The inactivity of different Pt-M alloys could be searched in the metal to oxygen bond strength, and in the corrosion behavior of alloys. Electronegative alloying metals such are Ti, V, Nb, Ta ect. have to strong bond strength (practically in the form of the metal oxides) so this metals cannot provide oxygenated species for CO ads oxidation. Some noble metals could provide oxygenated species which can oxidize CO ads (e.g. Ru, Ir, Au) but the potential where this metals are in the form of oxy-hydroxide is to high for the application as the anode in the fuel cells. From the other hand the transition metals (Fe, Co, Ni, Mn) and some other metals and metalloids as Zn, Cd, Ga, Bi, In, Sb, Ge are in the form of oxy-hydroxide at the low potentials ~ 0 V vs. RHE, but unfortunately most of the platinum alloys with this metals are corrosion unstable or during the thermal preparation of alloys strong segregation and enrichment in platinum in to the surface layer occur, and alloys have platinum like behavior. By analyzing the metal to oxygen bond strength and thermodynamic data of metal oxidation in acid solution it has been concluded that platinum alloys with molybdenum or tungsten could be the metal of choice. Platinum-molybdenum alloy has been chosen for the further investigation mostly because tungsten has to high melting point (3410 o C) and it is difficult to prepare the alloy with platinum.
Fig. 4 Polarization curves for 2% CO/Ar and 2% CO/H 2 mixtures On Fig. 4 the polarization curves for 2% CO and 2% CO/H 2 mixtures on Pt, PtRu, Pt 3 Sn, Pt 3 Mo and Pt 3 Re electrodes are shown. It is obvious that H 2 oxidation follows the CO oxidation, which is in agreement with above given discussion. At the potential of interests (~0.2 V), Pt-Mo shows the best activity.
Development of the anode fuel cell catalysts, few steps should be follows: 1. Preparation and characterization of the catalysts. 2. Investigations of the hydrogen oxidation reaction. 3. Investigation of CO and CO/H 2 oxidation reaction. 4. Preparation of supported catalysts and testing in the laboratory and in the real fuel cell. 5. Mechanistic studies.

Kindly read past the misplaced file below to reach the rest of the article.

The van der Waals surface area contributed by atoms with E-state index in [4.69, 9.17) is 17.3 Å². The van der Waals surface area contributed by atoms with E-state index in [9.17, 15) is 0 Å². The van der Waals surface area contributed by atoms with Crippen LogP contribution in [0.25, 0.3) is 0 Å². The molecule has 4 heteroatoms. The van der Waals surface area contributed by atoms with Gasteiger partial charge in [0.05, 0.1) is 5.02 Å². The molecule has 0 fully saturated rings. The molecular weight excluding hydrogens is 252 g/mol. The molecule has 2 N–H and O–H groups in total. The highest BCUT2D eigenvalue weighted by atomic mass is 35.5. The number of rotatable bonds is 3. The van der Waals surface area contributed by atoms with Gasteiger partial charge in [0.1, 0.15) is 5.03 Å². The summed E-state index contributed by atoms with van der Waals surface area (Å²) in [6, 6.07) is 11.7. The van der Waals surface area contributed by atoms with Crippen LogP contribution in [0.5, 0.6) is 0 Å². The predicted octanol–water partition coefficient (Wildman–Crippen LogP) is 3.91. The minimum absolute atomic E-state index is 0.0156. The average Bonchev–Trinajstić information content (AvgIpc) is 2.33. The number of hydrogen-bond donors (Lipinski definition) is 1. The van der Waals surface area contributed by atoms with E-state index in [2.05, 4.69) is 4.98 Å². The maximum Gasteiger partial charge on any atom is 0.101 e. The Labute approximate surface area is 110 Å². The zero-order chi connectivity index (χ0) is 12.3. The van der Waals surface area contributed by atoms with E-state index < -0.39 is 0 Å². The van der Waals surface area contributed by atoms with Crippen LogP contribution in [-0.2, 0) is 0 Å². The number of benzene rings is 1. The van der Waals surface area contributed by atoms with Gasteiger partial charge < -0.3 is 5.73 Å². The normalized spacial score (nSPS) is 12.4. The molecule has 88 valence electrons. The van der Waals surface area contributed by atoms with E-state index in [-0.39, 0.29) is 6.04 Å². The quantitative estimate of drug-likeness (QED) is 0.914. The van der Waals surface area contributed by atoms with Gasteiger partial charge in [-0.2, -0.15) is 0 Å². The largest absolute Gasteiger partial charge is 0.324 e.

1. Preparation and characterization of the catalysts. First step in development of the anode catalyst is preparation. Catalyst can be prepared by melting, arc-melting in argon atmosphere, ion-beam implantation ect. followed by the heat treatment for homogenization. After preparation alloy sample should be mechanically grounded into a cylindrical shape to fit in Teflon or Kel-F holder for rotating disk electrode (RDE). After preparation, alloy sample should be characterized by means of some surface and UHV techniques (AES, LEIS, XPS). Usually, X-ray diffraction is the most common characterization to obtain bulk composition and structure. In some cases due to the strong segregations during the heat treatment, surface composition can differ from bulk composition. An example of that are PtMo alloy. The bulk composition of alloy was 66 mol.% Pt and 33 mol.% Mo (Pt 2 Mo). But after UHV annealing treatment at 970 K for 30 min. resulting surface concentration of Mo was 23 mol.%, and after Ar ion (0.5 keV) spattering 30 mol.%, as shown in Fig. 5.
Fig. 5. Derivative mode AES spectrum of the PtMo following sputter-cleaning and annealing at 970 K. annealing at 970 K. Insert: LEIS spectra of the same surfaces. XPS- bulk composition, chemical shifts, oxidation states of metals
2. Investigations of the hydrogen oxidation reaction 2. Investigations of the hydrogen oxidation reaction. The first condition that an catalysts could be used as fuel cell anode is a good catalytic properties in hydrogen oxidation reaction. After recording the cyclic voltammograms, the solution was saturated with H 2 and hydrogen oxidation reaction was examined, as shown in Fig 6. At Pt 85 Mo 15 and Pt 77 Mo 23 electrode reaction rates are identical with the oxidation of hydrogen on pure Pt. The overpotential/current relation closely follows that for pure diffusion control: = (RT/2F) log (1-j/j d )(10) where j d is the measured diffusion-limited current density at any rotation rate and j is the observed current density at overpotential.
Fig. 6. Cyclic voltammograms (50 mV s -1 ) in deaerate 0.5 H 2 SO 4 of the different surfaces in deaerate 0.5 H 2 SO 4 of the different surfaces (market at the figure) and polarization curves (1 mV s -1 ) in H 2 saturated electrolyte at 333 K (1 mV s -1 ) in H 2 saturated electrolyte at 333 K at different rotation rates at different rotation rates While a relatively small surface concentration of Mo (15 and 23 mol.%) atoms has no effect (practically unmeasurable by standard RDE methods) on the hydrogen oxidation reaction, the HOR is dramatically inhibited on the Pt 70 Mo 30 surface. Figure 6 shows that below 0.4 V the polarization curve practically have no rotation rate dependence, characteristic for pure diffusion control. This implies reaction control with probably Tafel (chemical) reaction as a rate-determining step. Above 0.4 V, some increase of the current density and rotation rate dependencies has been observed, but more likely as mixed diffusion-reaction control. Above 0.6 V, the current density decrease again which is connected with oxidation of Pt atoms on the surface. This dramatic change in the shape of polarization curve is strongly connected with the chemistry of Mo atoms at the surface.